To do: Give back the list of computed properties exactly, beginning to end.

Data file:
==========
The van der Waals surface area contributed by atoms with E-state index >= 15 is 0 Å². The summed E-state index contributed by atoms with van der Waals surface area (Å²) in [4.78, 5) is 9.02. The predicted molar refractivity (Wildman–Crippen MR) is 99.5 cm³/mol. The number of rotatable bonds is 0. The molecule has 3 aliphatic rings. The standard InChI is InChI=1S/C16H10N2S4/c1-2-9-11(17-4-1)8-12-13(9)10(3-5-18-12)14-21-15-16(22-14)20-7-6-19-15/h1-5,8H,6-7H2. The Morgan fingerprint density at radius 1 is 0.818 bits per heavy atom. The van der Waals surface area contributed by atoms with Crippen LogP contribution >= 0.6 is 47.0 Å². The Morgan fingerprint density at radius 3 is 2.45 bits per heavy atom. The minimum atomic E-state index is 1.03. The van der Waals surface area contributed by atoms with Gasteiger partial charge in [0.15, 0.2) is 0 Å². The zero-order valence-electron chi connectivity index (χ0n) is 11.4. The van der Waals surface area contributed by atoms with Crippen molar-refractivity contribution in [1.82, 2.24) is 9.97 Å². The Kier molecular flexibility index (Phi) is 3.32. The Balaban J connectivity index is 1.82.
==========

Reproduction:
The van der Waals surface area contributed by atoms with E-state index >= 15 is 0 Å². The summed E-state index contributed by atoms with van der Waals surface area (Å²) in [4.78, 5) is 9.02. The predicted molar refractivity (Wildman–Crippen MR) is 99.5 cm³/mol. The number of rotatable bonds is 0. The molecule has 3 aliphatic rings. The standard InChI is InChI=1S/C16H10N2S4/c1-2-9-11(17-4-1)8-12-13(9)10(3-5-18-12)14-21-15-16(22-14)20-7-6-19-15/h1-5,8H,6-7H2. The Morgan fingerprint density at radius 1 is 0.818 bits per heavy atom. The van der Waals surface area contributed by atoms with Crippen LogP contribution >= 0.6 is 47.0 Å². The Morgan fingerprint density at radius 3 is 2.45 bits per heavy atom. The minimum atomic E-state index is 1.03. The van der Waals surface area contributed by atoms with Gasteiger partial charge in [0.15, 0.2) is 0 Å². The zero-order valence-electron chi connectivity index (χ0n) is 11.4. The van der Waals surface area contributed by atoms with Crippen molar-refractivity contribution in [1.82, 2.24) is 9.97 Å². The Kier molecular flexibility index (Phi) is 3.32. The Balaban J connectivity index is 1.82.